The UK High Court has issued an important ruling in Emotional Perception AI Ltd v Comptroller-General of Patents, Designs and Trade Marks, overruling the UK IPO and deciding that trained artificial neural networks (ANNs) do not fall under the "program for a computer" exclusion of section 1(2)(c) of the Patents Act 1977. The UK IPO has suspended its guidelines on how it examines patentability of AI related inventions and has stated that "patent examiners should not object to inventions involving ANNs under the "program for a computer" exclusion". We understand the UK IPO is also appealing the decision.
The Emotional Perception invention was concerned with training an ANN to perceive semantic similarity or dissimilarity between media files such as music files and using the trained ANN to recommend a file which is semantically similar to a given input. The UK IPO had accepted that the invention represented an improvement on the identified prior art, but had refused the application as falling within the exclusion relating to a "program for a computer … as such". It should be noted that the claims were directed to the ANN after having been trained.
On appeal at the High Court, Sir Anthony Mann concluded that the claims fell outside the "program for a computer" exclusion. In particular, he accepted the submission that a trained ANN is not in itself a program for a computer. Whilst an ANN may be implemented in hardware or emulated in software, he considered that the trained ANN, and in particular that it was self-taught and did not operate according to code provided by a programmer, meant that the claimed ANN (whether in the form or hardware or emulated) was not a program for a computer.
Earlier UK Court decisions, following practice at the EPO, have considered that the provision of a 'technical effect' is sufficient for a claim to avoid being considered a program for a computer "as such". The Judge considered this provision and decided that the system sending a file containing a recommendation to a remote user that had been identified as being semantically similar by the application of technical criteria which the system has worked out for itself was a technical effect outside of a computer therefore also avoids the claim being excluded as a program for a computer as such.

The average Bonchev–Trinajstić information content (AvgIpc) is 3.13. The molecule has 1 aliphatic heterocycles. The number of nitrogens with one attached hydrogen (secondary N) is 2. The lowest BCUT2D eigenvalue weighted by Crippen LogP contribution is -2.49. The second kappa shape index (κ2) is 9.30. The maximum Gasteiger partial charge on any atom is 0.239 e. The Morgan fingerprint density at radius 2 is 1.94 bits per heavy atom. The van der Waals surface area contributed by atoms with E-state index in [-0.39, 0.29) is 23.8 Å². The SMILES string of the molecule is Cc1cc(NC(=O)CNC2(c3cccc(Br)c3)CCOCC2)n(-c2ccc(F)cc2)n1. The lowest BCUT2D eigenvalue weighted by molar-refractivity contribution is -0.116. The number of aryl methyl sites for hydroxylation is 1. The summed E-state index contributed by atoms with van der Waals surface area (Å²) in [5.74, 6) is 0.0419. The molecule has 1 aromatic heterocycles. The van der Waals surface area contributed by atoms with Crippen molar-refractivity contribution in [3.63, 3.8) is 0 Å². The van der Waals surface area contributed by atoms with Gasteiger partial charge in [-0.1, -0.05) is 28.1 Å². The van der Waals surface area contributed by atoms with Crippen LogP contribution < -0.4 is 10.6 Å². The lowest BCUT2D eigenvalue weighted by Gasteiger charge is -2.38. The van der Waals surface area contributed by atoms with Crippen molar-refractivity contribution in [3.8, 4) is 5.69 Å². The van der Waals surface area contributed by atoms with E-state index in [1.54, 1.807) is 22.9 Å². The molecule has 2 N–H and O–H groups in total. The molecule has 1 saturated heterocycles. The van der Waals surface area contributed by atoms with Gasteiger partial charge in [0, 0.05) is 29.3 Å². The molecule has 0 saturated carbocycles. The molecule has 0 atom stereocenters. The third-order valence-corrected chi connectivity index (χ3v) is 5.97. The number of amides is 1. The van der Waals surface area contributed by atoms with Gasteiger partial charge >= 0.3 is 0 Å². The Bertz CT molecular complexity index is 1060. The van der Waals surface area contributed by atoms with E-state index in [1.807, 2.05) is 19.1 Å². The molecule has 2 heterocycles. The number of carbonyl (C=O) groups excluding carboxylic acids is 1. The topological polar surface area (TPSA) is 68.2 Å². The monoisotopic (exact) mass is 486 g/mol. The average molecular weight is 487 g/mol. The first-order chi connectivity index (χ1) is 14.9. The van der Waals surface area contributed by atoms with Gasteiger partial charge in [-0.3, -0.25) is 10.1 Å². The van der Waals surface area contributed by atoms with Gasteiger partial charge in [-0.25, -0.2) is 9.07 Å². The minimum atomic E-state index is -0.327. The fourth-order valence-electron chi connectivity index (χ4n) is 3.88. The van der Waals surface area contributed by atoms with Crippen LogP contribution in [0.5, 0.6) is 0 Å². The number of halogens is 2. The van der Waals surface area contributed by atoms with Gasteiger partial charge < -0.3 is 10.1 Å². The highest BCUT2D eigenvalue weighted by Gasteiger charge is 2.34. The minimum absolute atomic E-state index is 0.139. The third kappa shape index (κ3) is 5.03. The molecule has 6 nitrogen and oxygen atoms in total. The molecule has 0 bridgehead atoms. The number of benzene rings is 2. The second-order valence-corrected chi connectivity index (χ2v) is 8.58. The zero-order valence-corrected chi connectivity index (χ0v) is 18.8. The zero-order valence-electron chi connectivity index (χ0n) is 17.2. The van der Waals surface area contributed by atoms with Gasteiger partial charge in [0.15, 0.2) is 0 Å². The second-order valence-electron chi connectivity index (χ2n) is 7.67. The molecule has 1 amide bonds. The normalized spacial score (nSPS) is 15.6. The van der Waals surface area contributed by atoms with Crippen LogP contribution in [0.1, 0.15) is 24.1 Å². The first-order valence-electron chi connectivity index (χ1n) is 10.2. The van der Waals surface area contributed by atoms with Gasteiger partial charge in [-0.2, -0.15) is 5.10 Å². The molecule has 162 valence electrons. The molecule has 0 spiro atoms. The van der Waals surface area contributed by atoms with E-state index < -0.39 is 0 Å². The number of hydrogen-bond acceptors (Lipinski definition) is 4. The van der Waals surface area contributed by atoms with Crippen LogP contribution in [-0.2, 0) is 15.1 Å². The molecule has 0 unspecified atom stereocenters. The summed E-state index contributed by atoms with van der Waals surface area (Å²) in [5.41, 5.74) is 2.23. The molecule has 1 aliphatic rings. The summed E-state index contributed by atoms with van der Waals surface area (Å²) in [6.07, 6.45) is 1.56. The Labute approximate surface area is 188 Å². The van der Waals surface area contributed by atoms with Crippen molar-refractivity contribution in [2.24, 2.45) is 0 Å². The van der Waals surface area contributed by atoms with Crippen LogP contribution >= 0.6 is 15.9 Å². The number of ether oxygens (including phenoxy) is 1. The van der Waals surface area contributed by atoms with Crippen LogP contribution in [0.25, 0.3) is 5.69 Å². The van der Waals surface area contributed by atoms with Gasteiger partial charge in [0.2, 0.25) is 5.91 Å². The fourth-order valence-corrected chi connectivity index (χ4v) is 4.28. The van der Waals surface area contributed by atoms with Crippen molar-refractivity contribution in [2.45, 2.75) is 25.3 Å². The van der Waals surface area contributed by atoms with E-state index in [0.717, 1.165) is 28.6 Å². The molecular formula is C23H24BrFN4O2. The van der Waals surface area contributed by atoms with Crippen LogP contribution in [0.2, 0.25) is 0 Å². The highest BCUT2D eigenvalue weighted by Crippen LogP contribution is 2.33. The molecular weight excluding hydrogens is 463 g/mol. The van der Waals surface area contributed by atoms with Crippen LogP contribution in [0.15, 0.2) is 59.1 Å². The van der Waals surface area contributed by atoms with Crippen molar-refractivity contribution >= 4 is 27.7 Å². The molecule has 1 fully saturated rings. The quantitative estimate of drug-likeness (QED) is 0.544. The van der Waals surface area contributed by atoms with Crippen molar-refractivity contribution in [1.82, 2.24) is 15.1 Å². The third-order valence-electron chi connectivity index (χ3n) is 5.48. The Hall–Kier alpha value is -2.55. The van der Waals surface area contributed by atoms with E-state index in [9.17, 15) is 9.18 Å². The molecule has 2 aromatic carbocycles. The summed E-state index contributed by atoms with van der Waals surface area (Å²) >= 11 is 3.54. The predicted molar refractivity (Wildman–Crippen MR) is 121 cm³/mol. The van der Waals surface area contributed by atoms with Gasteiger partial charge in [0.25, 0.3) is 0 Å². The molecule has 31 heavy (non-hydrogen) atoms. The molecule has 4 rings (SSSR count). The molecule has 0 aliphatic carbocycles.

This is clearly an important decision and opens up opportunities for patentees, perhaps also in computing areas beyond AI related inventions. Further consideration of this case in the appeal will also help solidify the UK's approach in this area.
Until now, the UK IPO's approach to computer implemented inventions was generally considered to be more restrictive than the approach taken by the EPO, even though the wording of the provisions on patentability that the two offices apply is identical. The UK Court's decision here on both what is (not) a program for a computer and also on "technical effect" differs from, and is far more lenient than, the approach we would expect from the EPO. A direct filing in the UK for computer related inventions, particularly those in areas such as AI should therefore be considered by applicants. However, it is important to note that the claims considered patentable by the Judge are reasonably specific as to the features of the ANN and also only cover the trained ANN (leaving quite an interesting challenge to prove infringement).
I particularly welcome the impact that this decision should have on examination of patents for computer related inventions before the UK IPO. While many inventions rightly should not achieve patent protection, that decision should be because of lack of novelty or inventive step, not because of a broad brushed approach of a policy that a program for a computer is somehow less worthy of protection than a physical widget or a chemical composition.
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